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Searching for answers online.

March 20, 2012

Many of us (and probably just about all who are reading this blog) look for information about health conditions online.  The internet is a wonderful resource that can provide links to hundreds (or even thousands) of references in the blink of an eye.  Much easier than going to the library and pouring through the card catalog like you had to do back when I was taught how to do research in high school.  Unfortunately, there is as much bad or poorly researched information on the web as there is good information.

Doctors tend to view this patient research with a jaundiced eye.  The commonly voiced opinion is it makes patients worry too much about extraneous information because they don’t have the expertise to tell the informative from the fraudulent.  Another concern is the time it takes to answer the extra questions patients have about the research they have done.

The Stanford School of Medicine SCOPE blog published an article by a smart lady I met on the Womenheart online support site this week.  Laura Haywood-Cory discusses this issue here.  She brings up some good points and the comments are worth browsing as well.

It’s a real challenge sometimes to separate the wheat from the chaff of online information, but keeping in mind a few simple tips can help.

  • If it sounds too good to be true, it probably is.  It’s a cliche, but oh so true!  Anyone promising easy cures, information that can’t be found elsewhere (“Your doctor won’t tell you this!”), or 100% cure rate isn’t telling the whole truth.
  • If the website’s main point is to sell something, read cautiously.  There are countless sites on the internet promoting supplements, herbs, medications, diets, etc.  If they are relying on income from selling supplement X that helps or cures condition Y, the information is very likely to be slanted toward supporting the use of supplement X.  Other treatments will likely get short shrift.
  • When evaluating research, look for signs of the quality of the research.  When a website talks about research into a particular condition or treatment, specific studies should be cited.  Look for citations from scientific journals, preferably journals that are well known such as the Journal of the American Medical Association, British Medical Journal, Science, etc.  Look at the sample size.  If the number of participants is in the hundreds or thousands, this lends more credence to claims than a sample size of a few dozen.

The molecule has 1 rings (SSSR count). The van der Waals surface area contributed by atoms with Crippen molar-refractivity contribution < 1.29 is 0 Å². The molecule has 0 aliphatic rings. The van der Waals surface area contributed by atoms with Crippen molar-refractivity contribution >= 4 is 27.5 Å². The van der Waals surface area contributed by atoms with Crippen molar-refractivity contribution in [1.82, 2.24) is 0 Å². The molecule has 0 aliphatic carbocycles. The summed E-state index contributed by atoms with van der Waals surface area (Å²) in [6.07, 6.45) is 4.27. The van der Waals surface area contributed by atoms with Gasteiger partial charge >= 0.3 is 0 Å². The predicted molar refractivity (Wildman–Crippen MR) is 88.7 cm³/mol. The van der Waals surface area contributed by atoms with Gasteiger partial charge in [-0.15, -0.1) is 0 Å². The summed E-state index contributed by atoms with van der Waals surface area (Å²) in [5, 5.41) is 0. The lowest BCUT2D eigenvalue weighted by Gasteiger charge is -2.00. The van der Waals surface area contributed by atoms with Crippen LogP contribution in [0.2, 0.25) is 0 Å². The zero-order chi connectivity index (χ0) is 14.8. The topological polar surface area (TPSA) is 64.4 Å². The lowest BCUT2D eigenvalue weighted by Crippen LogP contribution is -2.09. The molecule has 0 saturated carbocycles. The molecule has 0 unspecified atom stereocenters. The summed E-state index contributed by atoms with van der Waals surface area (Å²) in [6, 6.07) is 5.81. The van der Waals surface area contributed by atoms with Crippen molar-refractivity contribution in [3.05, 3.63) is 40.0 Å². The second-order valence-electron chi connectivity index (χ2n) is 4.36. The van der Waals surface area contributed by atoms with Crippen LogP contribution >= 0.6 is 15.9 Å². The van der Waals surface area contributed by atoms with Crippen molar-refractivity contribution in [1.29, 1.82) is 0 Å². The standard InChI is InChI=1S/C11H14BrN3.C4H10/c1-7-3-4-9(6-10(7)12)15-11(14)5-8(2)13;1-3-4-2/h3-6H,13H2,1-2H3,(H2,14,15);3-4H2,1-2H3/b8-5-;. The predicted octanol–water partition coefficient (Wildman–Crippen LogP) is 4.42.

• Look for confirmation of information.  If you read something on one website, seek confirmation from other sources.  Click on the links to journal articles and read them.  Check other reference sites and see if they agree.  For news items, read multiple accounts and look for consistency in the details.
  • Use known reliable resources.  There are quite a few large scale, useful health information websites out there.  I’ve found Cleveland Clinic, Mayo Clinic, and Web MD to be consistently useful.  There are lots of others, too many to name.  A familiar source doesn’t guarantee complete accuracy, but the more well known they are the more likely the information is of good quality.
  • Check out the author’s credentials.  Does the author have credentials to back them up?  Do they have experience or expertise in the area they are writing about?  You don’t have to have a medical (or nursing!) degree to write accurately about medical topics, but it helps.  Also look at what university granted the degree.  A major university impresses me far more than an online diploma mill.  I’ve also seen instances where someone promoting a product implied that they were a medical doctor, but turned out to have a PhD and no medical degree.

Above all, use common sense.   You can find reliable and helpful information online as long as you take things with a grain of salt until you check them out.  Health care providers are more helpful to patients when they help vet that information from the web rather than sneer at it.  We should be available to answer our patients’ questions about what they read online.

One Comment leave one →
  1. Rosamond Sanderson permalink
    March 20, 2012 5:46 pm

    This brief essay is excellent. Before retirement, my work was to evaluate the validity of a published article. I was always surprised at the number of practicing physicians who failed to question the simple statistics involved in clinical studies.

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